The Supreme Law of Laws

Daniel Henry Gottlieb --- October 11, 1995

In the affairs of men there are some Laws which are forced on the legal system by its underlying logic. These are not laws legislated by men, they are legislated by Mathematics. I call these "Laws of Laws". The strongest of these I call the "Supreme Law of Laws": If Law A and Law B contradict one another and Law B was passed after Law A, then Law B holds and Law A does not. (Of course assuming that A and B have the same standing.)

Today in America, eighteen year olds have the vote because the Supreme Court of the United States failed to observe the Supreme Law of Laws.

It happened like this. Congress passed the Voting Right Act Amendments of 1970, which lowered the minimum age of voters in both state and federal elections from 21 to 18. Many states challenged the law in Oregon vs. Mitchell, which was argued before the Supreme Court on October 19, 1970 . The Supreme Court held: The 18-year-old minimum-age requirement is valid for federal elections, but is not valid for state and local elections. This ruling threatened such confusion at polling booths across the Nation that the Twenty Sixth Amendment to the Constitution was ratified in near record time, even though two thirds of the country was opposed to eighteen year olds voting.

In making this finding, the Supreme Court had ignored the Supreme Law of Laws. To see this we must first examine the Seventeenth Amendment to the Constitution. It requires that the same people vote for the United States Senate as vote for the largest branch of the State Legislature in the states where they reside. But the Supreme Court ruled that 18 year olds could not vote for the California General Assembly, yet would be able to vote for the Senate of the United States in contradiction to the Seventeenth Amendment.

The Seventeenth Amendment reads as follows:

"The Senate of the United States shall be composed of two Senators from each State, elected by the people thereof, for six years; and each Senator shall have one vote. The electors in each State shall have the qualifications requisite for electors of the most numerous branch of the State legislatures."

The only Laws which could contradict the Seventeenth amendment were the 18th, 19th, 20th, 21st, 22nd, 23rd, 24th, and 25th Amendments. These involve Prohibition and its repeal, woman's voting, presidential term limits, Congressional sessions, voting for the District of Columbia, the end of the Poll Tax, and the rules of presidential succession. These do not seem to have anything to do with the requirement that the same people vote for the United States Senate as vote for the largest branch of the State Legislature in the states where they reside.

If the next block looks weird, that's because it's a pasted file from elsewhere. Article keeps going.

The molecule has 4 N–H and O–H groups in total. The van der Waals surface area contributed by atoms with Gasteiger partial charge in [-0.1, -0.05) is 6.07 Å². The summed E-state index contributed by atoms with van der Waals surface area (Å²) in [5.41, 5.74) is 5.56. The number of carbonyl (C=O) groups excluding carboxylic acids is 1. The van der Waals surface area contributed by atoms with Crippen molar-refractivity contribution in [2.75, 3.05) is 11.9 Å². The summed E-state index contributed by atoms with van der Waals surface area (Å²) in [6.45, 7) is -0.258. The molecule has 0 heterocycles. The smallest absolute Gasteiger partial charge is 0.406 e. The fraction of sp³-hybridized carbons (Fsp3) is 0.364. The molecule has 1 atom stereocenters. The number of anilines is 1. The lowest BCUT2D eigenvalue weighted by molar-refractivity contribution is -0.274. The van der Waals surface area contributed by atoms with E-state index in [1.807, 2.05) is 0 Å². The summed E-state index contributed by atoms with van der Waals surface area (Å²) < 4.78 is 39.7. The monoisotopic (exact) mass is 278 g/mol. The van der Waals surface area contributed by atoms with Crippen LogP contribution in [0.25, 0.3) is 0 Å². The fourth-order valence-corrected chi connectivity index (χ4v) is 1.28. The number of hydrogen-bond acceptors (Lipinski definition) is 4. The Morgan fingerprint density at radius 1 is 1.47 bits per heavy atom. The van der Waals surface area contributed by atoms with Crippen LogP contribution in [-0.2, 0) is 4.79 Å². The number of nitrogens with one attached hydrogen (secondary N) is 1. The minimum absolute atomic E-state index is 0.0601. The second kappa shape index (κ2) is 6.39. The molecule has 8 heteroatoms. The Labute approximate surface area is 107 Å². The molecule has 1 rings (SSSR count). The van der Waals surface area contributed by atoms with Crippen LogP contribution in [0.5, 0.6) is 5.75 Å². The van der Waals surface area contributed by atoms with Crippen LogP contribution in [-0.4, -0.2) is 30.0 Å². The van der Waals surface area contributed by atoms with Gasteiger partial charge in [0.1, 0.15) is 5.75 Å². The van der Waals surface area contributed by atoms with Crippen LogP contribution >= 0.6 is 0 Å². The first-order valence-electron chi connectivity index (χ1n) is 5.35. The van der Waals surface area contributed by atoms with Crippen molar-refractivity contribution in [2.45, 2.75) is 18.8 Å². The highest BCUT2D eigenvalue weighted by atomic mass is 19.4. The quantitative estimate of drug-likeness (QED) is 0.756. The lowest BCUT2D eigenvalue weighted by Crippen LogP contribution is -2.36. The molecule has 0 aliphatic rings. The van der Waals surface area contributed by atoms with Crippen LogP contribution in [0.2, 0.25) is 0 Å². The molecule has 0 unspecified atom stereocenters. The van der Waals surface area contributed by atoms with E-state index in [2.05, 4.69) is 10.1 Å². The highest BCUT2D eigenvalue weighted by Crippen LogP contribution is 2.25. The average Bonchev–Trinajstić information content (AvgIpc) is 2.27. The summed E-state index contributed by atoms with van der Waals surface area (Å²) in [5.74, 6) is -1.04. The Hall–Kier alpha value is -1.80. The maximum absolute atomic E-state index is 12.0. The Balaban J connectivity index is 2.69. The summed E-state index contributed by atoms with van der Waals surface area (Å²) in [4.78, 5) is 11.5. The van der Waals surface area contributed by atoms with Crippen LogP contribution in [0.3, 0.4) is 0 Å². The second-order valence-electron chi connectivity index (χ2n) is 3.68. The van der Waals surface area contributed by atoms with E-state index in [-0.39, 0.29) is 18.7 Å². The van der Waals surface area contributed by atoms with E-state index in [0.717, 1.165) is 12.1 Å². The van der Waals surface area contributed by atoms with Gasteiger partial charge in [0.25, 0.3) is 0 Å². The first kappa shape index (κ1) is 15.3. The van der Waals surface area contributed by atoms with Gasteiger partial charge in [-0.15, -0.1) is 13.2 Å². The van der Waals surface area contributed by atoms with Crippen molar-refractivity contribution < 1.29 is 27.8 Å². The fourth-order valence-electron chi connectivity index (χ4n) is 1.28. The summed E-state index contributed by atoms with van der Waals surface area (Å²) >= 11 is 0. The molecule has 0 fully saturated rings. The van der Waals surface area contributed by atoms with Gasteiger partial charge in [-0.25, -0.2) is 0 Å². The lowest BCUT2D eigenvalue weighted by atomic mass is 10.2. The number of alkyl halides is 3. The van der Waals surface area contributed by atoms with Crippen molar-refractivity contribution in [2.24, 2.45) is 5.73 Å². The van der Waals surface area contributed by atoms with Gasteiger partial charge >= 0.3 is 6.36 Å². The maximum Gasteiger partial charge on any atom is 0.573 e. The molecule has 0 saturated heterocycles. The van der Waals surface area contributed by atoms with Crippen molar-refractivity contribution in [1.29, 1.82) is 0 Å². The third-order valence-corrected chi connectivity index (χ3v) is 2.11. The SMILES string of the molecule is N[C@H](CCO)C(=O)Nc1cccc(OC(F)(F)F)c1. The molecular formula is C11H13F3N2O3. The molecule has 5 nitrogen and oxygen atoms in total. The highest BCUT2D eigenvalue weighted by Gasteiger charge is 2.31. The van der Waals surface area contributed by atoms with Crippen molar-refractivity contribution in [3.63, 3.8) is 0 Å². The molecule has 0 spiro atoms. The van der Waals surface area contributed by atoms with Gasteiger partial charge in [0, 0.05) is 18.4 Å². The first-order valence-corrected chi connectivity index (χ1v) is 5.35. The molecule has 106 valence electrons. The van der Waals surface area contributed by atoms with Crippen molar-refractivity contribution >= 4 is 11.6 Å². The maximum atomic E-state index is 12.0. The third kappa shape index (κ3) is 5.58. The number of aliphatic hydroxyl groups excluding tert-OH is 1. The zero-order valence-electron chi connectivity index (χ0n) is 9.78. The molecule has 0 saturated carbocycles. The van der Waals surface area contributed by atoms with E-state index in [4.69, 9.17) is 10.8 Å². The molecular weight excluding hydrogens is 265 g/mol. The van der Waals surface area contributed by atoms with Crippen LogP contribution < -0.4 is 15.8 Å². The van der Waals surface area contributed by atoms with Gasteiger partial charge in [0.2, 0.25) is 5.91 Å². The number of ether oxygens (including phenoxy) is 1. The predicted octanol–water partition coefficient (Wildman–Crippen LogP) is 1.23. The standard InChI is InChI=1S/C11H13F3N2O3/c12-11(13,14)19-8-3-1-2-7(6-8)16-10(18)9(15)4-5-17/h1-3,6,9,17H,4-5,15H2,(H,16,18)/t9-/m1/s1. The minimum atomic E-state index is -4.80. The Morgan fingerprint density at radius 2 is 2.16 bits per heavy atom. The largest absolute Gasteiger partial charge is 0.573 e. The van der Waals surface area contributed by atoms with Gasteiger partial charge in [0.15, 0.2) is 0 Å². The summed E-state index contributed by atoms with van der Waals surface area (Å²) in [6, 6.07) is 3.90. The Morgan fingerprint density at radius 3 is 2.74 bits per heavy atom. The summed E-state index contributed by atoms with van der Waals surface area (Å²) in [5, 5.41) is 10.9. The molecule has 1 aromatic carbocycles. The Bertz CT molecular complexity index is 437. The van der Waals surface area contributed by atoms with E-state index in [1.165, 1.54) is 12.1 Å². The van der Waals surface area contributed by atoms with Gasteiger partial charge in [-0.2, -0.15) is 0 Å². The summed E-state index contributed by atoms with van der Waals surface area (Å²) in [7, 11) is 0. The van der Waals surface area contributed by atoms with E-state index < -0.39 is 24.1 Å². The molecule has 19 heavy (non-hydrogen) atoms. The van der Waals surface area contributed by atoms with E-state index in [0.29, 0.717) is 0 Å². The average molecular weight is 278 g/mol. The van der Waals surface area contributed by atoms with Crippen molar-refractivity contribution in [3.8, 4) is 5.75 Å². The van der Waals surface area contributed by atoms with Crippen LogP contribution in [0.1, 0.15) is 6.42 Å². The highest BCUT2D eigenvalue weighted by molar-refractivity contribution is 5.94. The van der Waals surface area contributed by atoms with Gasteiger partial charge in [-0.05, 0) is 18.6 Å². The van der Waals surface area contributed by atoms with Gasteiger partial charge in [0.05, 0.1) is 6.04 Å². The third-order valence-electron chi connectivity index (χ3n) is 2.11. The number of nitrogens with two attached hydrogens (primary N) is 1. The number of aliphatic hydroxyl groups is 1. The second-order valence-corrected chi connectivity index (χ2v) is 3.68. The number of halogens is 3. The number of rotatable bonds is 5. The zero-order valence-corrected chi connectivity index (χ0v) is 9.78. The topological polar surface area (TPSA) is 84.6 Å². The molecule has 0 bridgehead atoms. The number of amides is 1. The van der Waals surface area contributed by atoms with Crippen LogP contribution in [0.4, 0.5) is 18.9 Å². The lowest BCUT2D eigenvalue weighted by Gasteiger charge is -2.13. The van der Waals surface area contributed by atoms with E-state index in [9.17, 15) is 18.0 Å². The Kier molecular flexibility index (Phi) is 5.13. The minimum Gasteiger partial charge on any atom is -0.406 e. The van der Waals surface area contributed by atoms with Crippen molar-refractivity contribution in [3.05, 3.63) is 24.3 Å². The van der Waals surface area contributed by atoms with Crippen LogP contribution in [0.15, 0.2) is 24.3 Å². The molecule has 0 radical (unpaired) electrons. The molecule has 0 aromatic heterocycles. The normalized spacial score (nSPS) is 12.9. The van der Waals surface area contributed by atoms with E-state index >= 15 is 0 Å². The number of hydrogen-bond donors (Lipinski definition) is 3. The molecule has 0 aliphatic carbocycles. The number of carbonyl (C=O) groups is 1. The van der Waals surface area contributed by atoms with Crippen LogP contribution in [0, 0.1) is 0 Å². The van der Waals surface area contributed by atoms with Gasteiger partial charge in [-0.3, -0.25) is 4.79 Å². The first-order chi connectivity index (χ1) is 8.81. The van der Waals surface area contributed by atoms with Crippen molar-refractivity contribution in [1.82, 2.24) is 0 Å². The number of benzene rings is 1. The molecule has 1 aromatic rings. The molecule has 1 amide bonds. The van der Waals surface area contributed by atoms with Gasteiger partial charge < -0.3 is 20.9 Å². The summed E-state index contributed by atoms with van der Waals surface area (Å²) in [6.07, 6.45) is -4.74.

Justice Hugo Black announced the judgement of the court on December 21, 1970. "For the reasons set out in Part I of this opinion, I believe Congress can fix the age of voters in national elections, such as congressional, senatorial, vice-presidential and presidential elections, but cannot set the voting age in state or local elections." To see if the Supreme Law of Laws was ignored, it is only necessare to read Part I of Justice Black's Opinion and note where the 18th, 19th, 20th, 21st, 22nd, 23rd, 24th, and 25th Amendments are mentioned. A perusal of the opinion written by Justice Black, which is the relevant one for this case, reveals that the relevant amendments are not even mentioned except in only two paragraphs on page 125 and 126 of his opinion. Only Amendments 19 and 24 were mentioned, in three separate sentances. Their texts were not discussed. And in each of these three sentances, earlier amendments were mentioned with equal status, by which I mean that there is no distinction between those amendments which are earlier and those which are later than the 17th Amendment. So whatever reasoning follows from these sentences cannot involve the Supreme law of Laws.

One is left to conclude that either the Supreme Court did not know the Constitution, or did not know the Supreme Law of Laws. It is hard to imagine a Supreme Court of amateurs making a more egregious mistake. In view of this, I think that there is little risk in appointing non-lawyers to the Court. Especially a mathematician.

I would like to thank Professor Herman Rubin of Purdue University Mathematics Department for pointing out this mathematical error of the highest court in the land. At the time I did not want to believe it, impressed as I was about how our legal system was the envy of the world. But curiosity drove me to look up the opinions in the United States Reports.

I thought at the time this was an isolated error. But seeing the Law operate over the years has led me to believe that Lawyers are trained not to think carefully. They also dominate our Judiciary. So we are now reaping the whirlwind.


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